She continued to observe as their food was served and their conversation lessened. ‘Men are known to be genuinely involved with their food, aren’t they?’ she thought, as their conversation perceived faded from the distance she was within. The urge, the compelling curiosity gradually grew to its peak. She felt the strong impulse of going inside “Uptown” herself. Apart from the fact that it was one of her favourite places, there was something else that was drawing her there tonight.

It was minutes past eight and she was pulled out of her reverie by the sound of the car being unlocked. Her brother opened the door in a rush, put in the groceries at the back seat and was just about to start the car.

“Wait, can we just stay for a while and eat here? I’m hungry,” she blurted out. “But people are waiting for us at home,” he replied hesitatingly.

“It’s alright, its way past prayer time anyway. Dad must have gone to the mosque already. So, we can quickly grab a bite here,” she insisted.
  “Umm, okay. Since my stomach is growling, and you’re so keen, let’s grab a quick bite.”  He finally agreed

They quickly got out of the car. The azaan was called upon as they got through the entrance of Uptown.

She chose to take a seat close enough. Trying not to make it seem obvious, she took her seat and attempted to behave as normally as she would, if she were there to eat alone. Soon enough, her eyes glanced through to the table that drew her there. She didn’t quite know how to react, with her brother facing her. She looked at the man in the black shirt. He was fair skinned with a few days’ stubble. His eyes were dark brown and his hair was short and straight. He was engrossed into his food, until he looked around for a fraction of a minute. His eyes coincidentally glanced back at hers as she tried to avoid any sort of eye contact. Fortunately, if one may say, she failed to do so. She guided her eyes for a second glance and it turned out he was still looking. He smiled faintly as she did the same, shyly.  “He recognizes me.” she thought to herself.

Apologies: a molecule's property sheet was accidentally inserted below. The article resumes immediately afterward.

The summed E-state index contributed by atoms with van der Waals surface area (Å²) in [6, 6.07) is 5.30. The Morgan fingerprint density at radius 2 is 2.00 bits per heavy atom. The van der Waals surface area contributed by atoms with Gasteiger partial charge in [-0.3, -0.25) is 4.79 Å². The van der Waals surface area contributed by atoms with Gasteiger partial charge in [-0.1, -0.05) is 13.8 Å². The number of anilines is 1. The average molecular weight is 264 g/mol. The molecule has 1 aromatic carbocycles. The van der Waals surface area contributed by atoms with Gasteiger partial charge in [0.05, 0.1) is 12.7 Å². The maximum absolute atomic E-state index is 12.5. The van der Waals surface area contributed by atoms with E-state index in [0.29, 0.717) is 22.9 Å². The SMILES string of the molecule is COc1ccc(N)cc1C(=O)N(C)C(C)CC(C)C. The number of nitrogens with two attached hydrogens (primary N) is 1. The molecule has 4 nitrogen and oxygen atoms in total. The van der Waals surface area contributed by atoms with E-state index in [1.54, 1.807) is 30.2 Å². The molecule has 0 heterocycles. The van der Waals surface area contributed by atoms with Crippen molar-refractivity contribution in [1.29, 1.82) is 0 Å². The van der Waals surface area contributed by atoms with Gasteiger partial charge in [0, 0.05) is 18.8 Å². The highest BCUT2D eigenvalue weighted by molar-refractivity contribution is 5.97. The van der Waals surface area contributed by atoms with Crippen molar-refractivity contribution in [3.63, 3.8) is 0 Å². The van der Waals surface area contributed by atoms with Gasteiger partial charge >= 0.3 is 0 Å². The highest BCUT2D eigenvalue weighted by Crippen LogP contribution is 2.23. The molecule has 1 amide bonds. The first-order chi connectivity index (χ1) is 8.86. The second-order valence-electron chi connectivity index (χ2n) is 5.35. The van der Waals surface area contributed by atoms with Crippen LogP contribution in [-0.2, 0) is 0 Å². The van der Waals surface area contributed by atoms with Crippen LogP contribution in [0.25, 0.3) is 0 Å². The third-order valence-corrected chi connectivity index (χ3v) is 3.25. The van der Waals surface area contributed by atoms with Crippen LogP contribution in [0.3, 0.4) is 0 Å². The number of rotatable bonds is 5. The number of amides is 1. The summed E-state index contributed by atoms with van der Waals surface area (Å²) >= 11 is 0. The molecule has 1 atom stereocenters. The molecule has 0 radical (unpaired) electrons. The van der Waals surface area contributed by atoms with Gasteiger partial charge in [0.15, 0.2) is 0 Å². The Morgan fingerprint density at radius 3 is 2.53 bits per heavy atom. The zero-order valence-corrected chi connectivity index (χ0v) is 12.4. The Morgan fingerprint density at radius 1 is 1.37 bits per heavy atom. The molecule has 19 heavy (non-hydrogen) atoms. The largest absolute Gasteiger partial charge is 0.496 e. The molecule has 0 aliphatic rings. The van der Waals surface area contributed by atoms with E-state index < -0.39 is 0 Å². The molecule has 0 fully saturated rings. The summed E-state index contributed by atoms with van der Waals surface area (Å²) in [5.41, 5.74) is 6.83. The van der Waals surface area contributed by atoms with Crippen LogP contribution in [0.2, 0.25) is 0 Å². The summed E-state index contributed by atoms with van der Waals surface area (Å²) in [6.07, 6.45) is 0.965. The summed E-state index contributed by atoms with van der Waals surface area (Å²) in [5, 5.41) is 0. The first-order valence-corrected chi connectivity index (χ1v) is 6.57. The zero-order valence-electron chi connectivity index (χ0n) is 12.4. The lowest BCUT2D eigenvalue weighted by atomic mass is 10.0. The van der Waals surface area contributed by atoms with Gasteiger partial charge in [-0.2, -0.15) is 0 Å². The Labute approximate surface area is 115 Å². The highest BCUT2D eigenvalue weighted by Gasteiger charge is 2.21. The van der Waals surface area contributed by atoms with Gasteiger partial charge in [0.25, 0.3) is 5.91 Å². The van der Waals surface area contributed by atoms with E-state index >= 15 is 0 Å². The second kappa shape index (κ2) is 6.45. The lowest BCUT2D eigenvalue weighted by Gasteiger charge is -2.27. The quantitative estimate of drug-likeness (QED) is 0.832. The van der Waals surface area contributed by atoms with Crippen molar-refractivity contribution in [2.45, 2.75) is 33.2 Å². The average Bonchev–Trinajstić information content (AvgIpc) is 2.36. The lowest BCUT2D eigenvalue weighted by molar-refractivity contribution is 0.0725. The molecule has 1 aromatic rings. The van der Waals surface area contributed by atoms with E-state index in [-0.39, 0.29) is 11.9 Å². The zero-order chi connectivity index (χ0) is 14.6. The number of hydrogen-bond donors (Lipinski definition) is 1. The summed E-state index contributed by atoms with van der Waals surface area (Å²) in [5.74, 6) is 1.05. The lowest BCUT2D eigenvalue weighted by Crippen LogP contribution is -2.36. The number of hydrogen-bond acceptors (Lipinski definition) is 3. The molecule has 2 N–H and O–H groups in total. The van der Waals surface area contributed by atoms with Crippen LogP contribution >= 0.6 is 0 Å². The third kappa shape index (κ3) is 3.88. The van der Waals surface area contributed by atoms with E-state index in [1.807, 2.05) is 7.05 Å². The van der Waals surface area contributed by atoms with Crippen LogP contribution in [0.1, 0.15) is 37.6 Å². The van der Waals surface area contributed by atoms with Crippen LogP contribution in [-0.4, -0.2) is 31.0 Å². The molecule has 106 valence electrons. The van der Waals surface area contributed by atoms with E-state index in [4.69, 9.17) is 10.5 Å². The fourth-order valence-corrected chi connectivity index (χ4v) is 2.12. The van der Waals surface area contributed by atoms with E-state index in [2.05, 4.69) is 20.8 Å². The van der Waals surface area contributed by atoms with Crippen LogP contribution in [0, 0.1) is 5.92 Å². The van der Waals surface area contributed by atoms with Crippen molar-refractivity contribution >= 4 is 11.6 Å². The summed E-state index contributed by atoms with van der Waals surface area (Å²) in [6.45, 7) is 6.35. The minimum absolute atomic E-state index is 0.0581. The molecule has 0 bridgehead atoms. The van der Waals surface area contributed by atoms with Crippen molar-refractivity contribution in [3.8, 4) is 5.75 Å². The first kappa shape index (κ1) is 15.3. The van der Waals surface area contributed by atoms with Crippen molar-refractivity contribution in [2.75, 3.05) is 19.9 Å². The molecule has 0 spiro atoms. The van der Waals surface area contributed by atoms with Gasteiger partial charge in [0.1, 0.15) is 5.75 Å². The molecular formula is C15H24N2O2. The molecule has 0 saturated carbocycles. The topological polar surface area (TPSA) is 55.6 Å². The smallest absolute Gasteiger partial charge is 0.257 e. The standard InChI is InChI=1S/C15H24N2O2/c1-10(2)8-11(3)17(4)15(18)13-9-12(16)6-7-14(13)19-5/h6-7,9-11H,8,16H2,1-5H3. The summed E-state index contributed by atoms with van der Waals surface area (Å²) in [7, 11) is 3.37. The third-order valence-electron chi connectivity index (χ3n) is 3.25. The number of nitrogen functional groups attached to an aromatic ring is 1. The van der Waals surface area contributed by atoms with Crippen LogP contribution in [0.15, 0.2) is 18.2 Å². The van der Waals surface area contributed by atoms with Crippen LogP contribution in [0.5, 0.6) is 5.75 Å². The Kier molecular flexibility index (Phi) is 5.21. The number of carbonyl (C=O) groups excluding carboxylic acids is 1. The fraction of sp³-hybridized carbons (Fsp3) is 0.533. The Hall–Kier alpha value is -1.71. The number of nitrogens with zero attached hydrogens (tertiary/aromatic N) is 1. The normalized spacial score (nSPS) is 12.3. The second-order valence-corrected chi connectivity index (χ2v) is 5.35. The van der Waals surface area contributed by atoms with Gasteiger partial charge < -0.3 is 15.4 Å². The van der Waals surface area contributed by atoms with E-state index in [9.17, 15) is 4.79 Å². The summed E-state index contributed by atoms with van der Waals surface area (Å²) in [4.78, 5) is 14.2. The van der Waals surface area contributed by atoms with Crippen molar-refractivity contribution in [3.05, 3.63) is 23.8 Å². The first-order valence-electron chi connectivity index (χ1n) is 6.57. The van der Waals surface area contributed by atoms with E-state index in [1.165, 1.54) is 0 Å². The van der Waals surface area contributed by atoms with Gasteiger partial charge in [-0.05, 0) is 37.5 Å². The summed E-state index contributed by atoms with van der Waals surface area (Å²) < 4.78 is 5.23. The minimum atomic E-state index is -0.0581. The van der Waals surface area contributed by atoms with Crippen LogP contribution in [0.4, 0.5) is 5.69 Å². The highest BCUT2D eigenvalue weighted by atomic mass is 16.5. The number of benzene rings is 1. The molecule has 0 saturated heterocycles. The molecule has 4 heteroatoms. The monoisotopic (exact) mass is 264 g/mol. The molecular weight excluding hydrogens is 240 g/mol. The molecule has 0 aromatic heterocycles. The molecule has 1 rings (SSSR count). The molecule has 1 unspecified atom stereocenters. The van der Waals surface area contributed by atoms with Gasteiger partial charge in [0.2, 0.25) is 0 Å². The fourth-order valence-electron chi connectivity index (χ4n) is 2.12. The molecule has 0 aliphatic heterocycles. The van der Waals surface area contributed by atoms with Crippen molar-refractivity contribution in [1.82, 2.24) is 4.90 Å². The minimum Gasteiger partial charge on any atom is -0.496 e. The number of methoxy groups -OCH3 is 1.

The man in black was Omar. A charismatic man Aisha had met at a conference last year. He was one of the speakers who spoke about the ‘Decree of God’ He was pretty attractive, not because of his stubble and dimpled smile, but because of his intelligence, sensibility, and his way with words. His seemingly modest personality was what made him so admirable. He seemed mysterious and soft spoken, but so confident within. He spoke about how some things were out of our control, and some direct consequences of our choices. She never really understood or agreed with it completely. How could anything be out of our control? She was almost sure that everything was a result of choices – good or bad.  She had walked up to him to clarify the apprehensions of her thoughts versus his words.   However, she had only begun and she was already rushed to leave. Apart from first names and smiles, nothing was exchanged between the two. Fate was so cruel that day, she had concluded.

A year had passed since the conference. Tonight, they sat there exchanging glances. They seemed to have a connection, a look that somehow only they could comprehend. They were waiting for a chance, a chance to speak again. A chance to exchange something more than just a smile. Omar ate faster now. There were words waiting to be spoken and heard.  Aisha smiled to herself and thought; some things were out of control after all. She could now manage to understand the relevance of his speech, and the truth behind it.  ‘But, isn’t it also my decision to come here that led to this moment?’ Her thoughts argued. He pushed back his chair, and began walking towards her table. She smiled nervously and thought; Fate is being so kind today.

 P.S: Written for a specific purpose. I was given a few specifics, which is what guided me to write this story. 

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AVY said...

You did very well in that short period of time.


Huda Merchant said...

Thank you :')